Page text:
As consumers, we often take for granted the date coding on our food, beverage, and medicine packaging. Communicating important production-related information, these labels are essential for both consumer education and manufacturer traceability. Beyond these utilitarian reasons, proper date coding is also often mandated by federal regulations and association rules, both of which depend on the specific industry in question. In fact, label misinformation and misprinting are two of the leading causes of product recalls by the FDA.
Especially if you’re trying to determine the best way to package and label your products, a basic knowledge of date coding practices is immensely helpful. At first glance, it can be difficult to make sense of the range of date labels and standards for product packaging. If this leaves you wondering what types of date coding you should be aware of, read on for a proper introduction on why and how to use various code forms.
The Different Types of Date Coding You Should Be Aware of
Depending on industry requirements, manufacturers use a number of different labels and codes to keep track of inventory and provide information to direct consumers or businesses that purchase the product shipment. Due to the diversity of these regulations, the subsequent codes differ in appearance depending on brand policy.
Some of the most common examples of these code forms include:
“Best by” Dates or Expiration Dates
Generally a rather self-explanatory label, these date codes are presented in a few different configurations based on producer preference and what makes the most sense for the specific product. Most commonly written as “Best by,” Use by,” or “Sell by,” these codes let businesses know the day, month, and year that the product should be pulled off of shelves. And they let consumers know when the product is past the window of safe use or consumption.
Configuration examples include:
- BB 11NOV2016
- SELL BY 06/03/16
- EXP 21/12/2014
Similar to “Best by” and “Sell by” dates, pack date labels vary in presentation from one product to another but still impart information to both consumers and distributors. Although FDA regulations specifically require only infant formula to bare packaging dates, other industries—such as producers of dairy, egg, beer, and poultry products—often voluntarily provide this information as freshness is paramount to merchandise quality.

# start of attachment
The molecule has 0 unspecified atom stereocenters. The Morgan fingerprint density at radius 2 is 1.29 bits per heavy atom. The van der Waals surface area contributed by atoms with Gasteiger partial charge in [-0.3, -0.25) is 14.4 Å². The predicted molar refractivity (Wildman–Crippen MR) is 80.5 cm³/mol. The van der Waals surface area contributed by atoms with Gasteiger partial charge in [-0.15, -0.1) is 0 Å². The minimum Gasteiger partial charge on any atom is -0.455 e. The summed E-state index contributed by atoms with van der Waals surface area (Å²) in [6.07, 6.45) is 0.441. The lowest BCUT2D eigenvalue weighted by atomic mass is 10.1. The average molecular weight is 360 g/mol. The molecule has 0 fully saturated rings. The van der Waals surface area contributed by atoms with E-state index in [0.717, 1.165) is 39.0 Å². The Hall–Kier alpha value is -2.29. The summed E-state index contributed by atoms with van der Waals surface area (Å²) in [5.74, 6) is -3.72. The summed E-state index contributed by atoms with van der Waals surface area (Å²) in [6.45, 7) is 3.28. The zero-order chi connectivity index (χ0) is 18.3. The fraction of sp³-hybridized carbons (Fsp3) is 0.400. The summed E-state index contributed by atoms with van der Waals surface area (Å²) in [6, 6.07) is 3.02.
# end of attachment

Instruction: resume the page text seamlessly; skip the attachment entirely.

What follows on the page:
While certain code forms are intuitive to read (e.g., BOTTLED 11/06/2020), some companies prefer to use Julian dates on their products—a form less recognizable to the casual consumer. This dating system displays the year of packaging alongside a continuous day count, beginning with January 1, rather than the month/day/year arrangement typically seen in the United States.
See the table below for some examples of Julian dates along with their month/day/year translation:
|Julian Date||Month/Day/Year Translation|
|19005||January 5, 2019|
|20141||May 20, 2020|
|16032||February 1, 2016|
More useful to manufacturers than consumers, lot codes or batch codes are unique letter-and-number combinations that are placed on products for record-keeping and inventory purposes. With lot numbers, companies are able to successfully complete quality control checks, determine expiration dates, and lead recalls when necessary. The form of these codes depends on how the information is most useful to the manufacturer.
Date Coding Practices by Industry
Although usage of the above codes does change from manufacturer to manufacturer, industries generally follow similar labeling protocols based on either regulations or association rules. For instance:
Due to ever-expanding and increasingly complex supply chains, proper traceability is a prime concern for those operating in today’s food packing industry. After all, longer supply chains mean a higher contamination risk. Fortunately, proper date coding can streamline the recall process if necessary, keeping companies within FDA regulations.
Accordingly, food packing companies should include the following information on all of their products:
“Best by” or “Best before” date
Batch or lot codes
Beverage Bottling and Canning
Similar to the food packaging industry, operations such as bottling plants and craft breweries need proper coding on their products to provide both consumer information and effective traceability.
Beverage companies should plan to use the same labels as listed above and make sure that their printers are able to successfully label packaging materials such as:
When compared to the beverage and food industries, pharmaceutical companies are subject to more demanding label regulations from the FDA. While each drug classification has its own unique requirement set, in general, these rules apply to how labels must stay legible and properly placed throughout storage, distribution, and use. Expect these labels to display information such as:
The official name of the product
Purpose of use
Directions for safe usage
Warnings of unintended side effects
Additionally, lot codes must also be applied for tracing purposes.
Technology for Reliable Date Coding and Labeling
Despite the differences between industry-specific date coding standards, having the right hardware for encoding these labels is a must across the board. This isn’t a place to cut corners with your coding standards or your tech. Just as you need to have the labeling best practices and requirements in mind for your industry, you also need to have the ideal combination of printers and inks that you can rely on for seamless operation in your production line. The sooner you can install a professional coding solution, the sooner you can put valuable attention in other directions to grow your business.